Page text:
Hello,I need correct answers for all parts of this project. This project has confused me and I would like to have it completed properly.Thank you!
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Chemistry 1 (SCIH 031 062)
Be sure to include ALL pages of this project (including the directions and the assignment) when you
send the project to your teacher for grading. Donâ??t forget to put your name and I.D. number at the top
of this page!
This project will count for 10% and is worth 100 points of your overall grade for this course. Be sure
to read all the instructions and assemble all the necessary materials before you begin. You will
need to print this document and complete it on paper. Feel free to attach extra pages if you
When you have completed this project you may submit it electronically through the online course
management system by scanning the pages into either .pdf (Portable Document Format), or .doc
(Microsoft Word document) format. If you scan your project as images, embed them in a Word
document in .gif image format. Using .gif images that are smaller than 8 x 10 inches, or 600 x 800
pixels, will help ensure that the project is small enough to upload. Remember that a file that is larger
than 5,000 K will NOT go through the online system. Make sure your pages are legible before you
upload them.** Check the instructions in the online course for more information.
Project 4- Balancing Equations
Purpose: Writing a balanced chemical equation is at the core of many important chemical concepts.
The equation is a descriptive narrative, or story, about a specific event. The story is told from the
viewpoint of atoms, ions, and molecules. The narrative, however, includes more than just a
description. It also includes quantitative information about moles. The coefficients in front of each
component in a balanced equation can be taken as representations of the moles of each reactant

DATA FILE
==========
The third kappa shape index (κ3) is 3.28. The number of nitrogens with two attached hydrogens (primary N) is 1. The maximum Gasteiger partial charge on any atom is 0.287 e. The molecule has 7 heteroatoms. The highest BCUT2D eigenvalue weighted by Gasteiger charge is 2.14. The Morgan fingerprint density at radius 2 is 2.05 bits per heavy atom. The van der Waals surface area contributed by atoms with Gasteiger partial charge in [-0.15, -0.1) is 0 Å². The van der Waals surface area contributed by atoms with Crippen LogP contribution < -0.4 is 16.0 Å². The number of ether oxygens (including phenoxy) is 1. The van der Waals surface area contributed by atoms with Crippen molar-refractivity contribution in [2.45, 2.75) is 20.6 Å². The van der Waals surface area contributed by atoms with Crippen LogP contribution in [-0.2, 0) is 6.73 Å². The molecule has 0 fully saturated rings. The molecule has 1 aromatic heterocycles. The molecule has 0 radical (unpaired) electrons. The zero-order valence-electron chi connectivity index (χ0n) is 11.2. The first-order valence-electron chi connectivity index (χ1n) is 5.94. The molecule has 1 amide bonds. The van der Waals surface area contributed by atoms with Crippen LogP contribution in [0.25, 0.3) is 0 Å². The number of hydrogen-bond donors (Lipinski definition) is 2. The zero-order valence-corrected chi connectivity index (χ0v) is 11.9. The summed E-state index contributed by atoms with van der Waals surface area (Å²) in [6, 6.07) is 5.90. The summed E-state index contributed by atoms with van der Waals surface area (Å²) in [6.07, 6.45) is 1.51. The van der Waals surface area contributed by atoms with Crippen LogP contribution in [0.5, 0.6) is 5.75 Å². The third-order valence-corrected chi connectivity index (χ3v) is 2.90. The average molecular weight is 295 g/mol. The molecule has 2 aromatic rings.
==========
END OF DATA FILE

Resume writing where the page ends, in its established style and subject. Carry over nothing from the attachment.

and product. The ratio of moles between each component allows for predictions of â??how much is
neededâ? and â??how much can be formed.â? In that sense, the mole ratio is similar to the specifics in a
If two components are shown to be reacting with a balanced equation, the mole ratio between the
two components dictates the quantity that must be present in order for the components to have the
opportunity to fully react. If one of the components in an experiment is below the amount needed to
fully react with the other component, then the deficient one is called the limiting reactant.
The reaction between baking soda (NaHCO3) and vinegar (dilute acetic acid: CH3COOH) produces
CO2 and H2O. In this project, you will perform several experiments with different amounts of
reactants to determine which amounts present a limiting reactant situation.
Safety Awareness: The ingredients you will use in this project are common household substances
and, as such, are relatively safe to handle (do not ingest any of the substances). The small amounts
of reactants in the reaction produces CO2 gas with some degree of pressure so do not exceed these
amounts, and do not allow the pressure to build beyond the limits of the container. Dispose of the
balloons and contents in an appropriate trash container.
Laboratory Materials List
The Projects in this course require special materials. All of the materials for this lab will need to be
provided by you, the student. Before doing a project, gather all the items you will need for that
specific project and out them on a clear workspace.